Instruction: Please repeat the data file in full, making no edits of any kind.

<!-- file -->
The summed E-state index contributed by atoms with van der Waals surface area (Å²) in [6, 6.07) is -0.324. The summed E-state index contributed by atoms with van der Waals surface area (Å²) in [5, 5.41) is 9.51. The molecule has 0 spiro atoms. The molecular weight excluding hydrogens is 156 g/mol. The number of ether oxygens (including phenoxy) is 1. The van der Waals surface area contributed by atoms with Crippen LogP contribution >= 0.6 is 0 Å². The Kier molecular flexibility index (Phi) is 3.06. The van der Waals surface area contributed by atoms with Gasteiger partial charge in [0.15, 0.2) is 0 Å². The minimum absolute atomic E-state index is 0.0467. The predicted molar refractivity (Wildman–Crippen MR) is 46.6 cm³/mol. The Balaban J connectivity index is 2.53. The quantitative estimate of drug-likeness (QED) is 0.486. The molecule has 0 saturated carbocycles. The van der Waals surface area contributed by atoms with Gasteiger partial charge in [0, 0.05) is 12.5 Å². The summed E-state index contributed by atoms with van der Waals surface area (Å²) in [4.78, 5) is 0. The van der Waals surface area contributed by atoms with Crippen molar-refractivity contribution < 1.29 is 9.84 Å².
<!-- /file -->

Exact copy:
The summed E-state index contributed by atoms with van der Waals surface area (Å²) in [6, 6.07) is -0.324. The summed E-state index contributed by atoms with van der Waals surface area (Å²) in [5, 5.41) is 9.51. The molecule has 0 spiro atoms. The molecular weight excluding hydrogens is 156 g/mol. The number of ether oxygens (including phenoxy) is 1. The van der Waals surface area contributed by atoms with Crippen LogP contribution >= 0.6 is 0 Å². The Kier molecular flexibility index (Phi) is 3.06. The van der Waals surface area contributed by atoms with Gasteiger partial charge in [0.15, 0.2) is 0 Å². The minimum absolute atomic E-state index is 0.0467. The predicted molar refractivity (Wildman–Crippen MR) is 46.6 cm³/mol. The Balaban J connectivity index is 2.53. The quantitative estimate of drug-likeness (QED) is 0.486. The molecule has 0 saturated carbocycles. The van der Waals surface area contributed by atoms with Gasteiger partial charge in [0, 0.05) is 12.5 Å². The summed E-state index contributed by atoms with van der Waals surface area (Å²) in [4.78, 5) is 0. The van der Waals surface area contributed by atoms with Crippen molar-refractivity contribution < 1.29 is 9.84 Å².